Antibody News

Bcl-2 Antibodies And Apoptosis Research

Monday, December 14, 2009 - 10:00

Bcl-2 antibodies are used as markers for the Bcl-2 gene. Bcl-2 suppresses apoptosis (controlled cell death) by inhibiting caspase activity and controlling cell membrane permeability. It does this by forming mitochondrial pores on the outer membrane of the mitochondria. However, its exact mechanism of action is still not completely understood.

There are more than 25 Bcl-2 proteins, which are membrane bound and regulate apoptosis both positively and negatively. We at Novus Biologicals have a broad antibody database specific to the Bcl-2 gene, as well as anti-Bax antibodies. These two proteins are closely related, as Bax is a pro-apoptotic protein of the Bcl-2 family, forming channels in lipid membranes.

In planar lipid bilayer experiments, Bax formed ion-conducting channels which were both voltage and pH dependent. Further studies used Bax to trigger...

GTPase Regulators And Their Antibodies

Friday, December 11, 2009 - 10:00

Researchers routinely use GTP binding antibodies for the research of human disease. Thus it is worthwhile to provide a recap of the GTP binding process.

GTPases, a type of heterotrimeric G proteins, are essential to all metabolic functions. They act as molecular switches on the cell membrane, activating in response to various chemical signals. For example hormones, cytokines, physical stresses and cell-to-cell communications all activate downstream pathways. The interactions are complex, each requiring a different GTP protein. These function as molecular switches to activate or deactivate specific cellular responses.

G-proteins work by hydrolyzing GTP (guanosine triphosphate). They switch between active and inactive states, depending on whether they are GTP (guanosine triphosphate) or GDP (guanosine diphosphate) bound. In their active (GTP) state, they interact with effectors to initiate a downstream signal. In their GDP state...

Use Of FANC Antibodies To Study The Fanconi Anaemia Pathway In F And D1 cells

Wednesday, December 9, 2009 - 10:00

Fanconi anaemia (FA) is an autosomal-recessive disorder, characterized by skeletal abnormalities, progressive bone marrow failure and cellular hypersensitivity to DNA damaging agents such as Mitomycin C. FA also increases the likelihood of cancerous tumors and childhood leukemia.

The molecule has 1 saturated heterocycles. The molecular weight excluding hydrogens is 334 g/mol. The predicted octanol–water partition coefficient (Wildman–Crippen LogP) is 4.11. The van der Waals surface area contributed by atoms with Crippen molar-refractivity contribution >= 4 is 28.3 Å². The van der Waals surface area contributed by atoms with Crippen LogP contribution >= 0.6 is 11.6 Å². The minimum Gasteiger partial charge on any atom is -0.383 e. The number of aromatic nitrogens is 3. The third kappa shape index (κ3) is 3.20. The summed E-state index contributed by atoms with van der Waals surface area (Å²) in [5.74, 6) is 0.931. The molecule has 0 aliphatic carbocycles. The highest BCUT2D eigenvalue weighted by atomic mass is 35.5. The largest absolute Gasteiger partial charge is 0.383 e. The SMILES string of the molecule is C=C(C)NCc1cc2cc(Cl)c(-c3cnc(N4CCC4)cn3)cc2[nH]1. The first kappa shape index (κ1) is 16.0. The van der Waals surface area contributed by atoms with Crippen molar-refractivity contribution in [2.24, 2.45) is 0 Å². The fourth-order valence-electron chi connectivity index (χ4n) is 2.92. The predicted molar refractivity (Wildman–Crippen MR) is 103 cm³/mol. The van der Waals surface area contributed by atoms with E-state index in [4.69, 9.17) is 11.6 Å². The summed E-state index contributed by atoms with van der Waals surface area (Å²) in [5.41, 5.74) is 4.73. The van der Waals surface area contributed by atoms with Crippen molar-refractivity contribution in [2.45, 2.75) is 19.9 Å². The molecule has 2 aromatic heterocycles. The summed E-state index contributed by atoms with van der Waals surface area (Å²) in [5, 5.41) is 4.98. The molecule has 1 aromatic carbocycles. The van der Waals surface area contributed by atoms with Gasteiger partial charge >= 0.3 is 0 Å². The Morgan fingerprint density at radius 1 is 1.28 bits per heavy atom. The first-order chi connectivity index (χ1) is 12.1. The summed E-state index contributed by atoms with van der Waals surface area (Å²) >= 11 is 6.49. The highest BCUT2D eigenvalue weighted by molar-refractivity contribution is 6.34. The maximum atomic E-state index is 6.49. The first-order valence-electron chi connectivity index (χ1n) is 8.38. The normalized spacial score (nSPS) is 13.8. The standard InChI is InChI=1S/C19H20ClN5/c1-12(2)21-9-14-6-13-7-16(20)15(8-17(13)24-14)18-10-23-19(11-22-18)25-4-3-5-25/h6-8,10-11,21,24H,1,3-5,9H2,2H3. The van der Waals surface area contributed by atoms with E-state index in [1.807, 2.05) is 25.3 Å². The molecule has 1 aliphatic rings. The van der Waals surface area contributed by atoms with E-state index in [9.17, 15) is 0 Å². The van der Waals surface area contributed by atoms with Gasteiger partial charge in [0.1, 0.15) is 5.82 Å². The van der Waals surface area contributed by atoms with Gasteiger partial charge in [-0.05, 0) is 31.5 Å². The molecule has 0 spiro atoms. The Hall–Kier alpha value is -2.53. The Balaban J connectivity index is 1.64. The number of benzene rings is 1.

Fanconi anaemia (FA) is a known complication of cancer therapy, and the use of FANC antibodies form a routine part of cancer research. Antibody suppliers, such as Novus Biologicals, supply anti-FANC antibodies which interact with FANC proteins in Western blot analysis and similar assays.

The FANCD2 protein is of particular importance, and is activated via the interaction of several other FANC proteins in a nuclear complex. This process (known as monoubiquitination) results in the formation of FANCD2/BRCA1 nuclear foci.

The FANCD2...

The Role Of Antibodies In Cobalt Chloride Induced Apoptosis In PC12 Cells

Monday, December 7, 2009 - 10:00

Various studies have been performed tracking the involvement of p38 mitogen-activated protein kinase (MAPK) and caspase-3 antibodies in cobalt chloride (CoCl2) induced apoptosis in PC12 cells.

Studies have proven the usefulness of CoCl2 treatment to induce apoptosis in PC12 rat tumor cells. Treating these cells with CoCl2 leads to programmed cell death (apoptosis). Such cells provide a simple and useful model for the study of hypoxia-related neuronal disorders, as hypoxia involves a lack of oxygen.

The mechanism of action is known to involve caspase cleavage. Antibody suppliers, such as Novus Biologicals, supply caspase and p38 antibody preparations, which are then used to study caspase cleavage in PC12 cells. p38 MAP Kinase (MAPK), also known as RK and CSBP, is known to be a pro-apoptotic factor, which when activated leads to the cleavage of caspase-3; thus, MAPK antibodies and...


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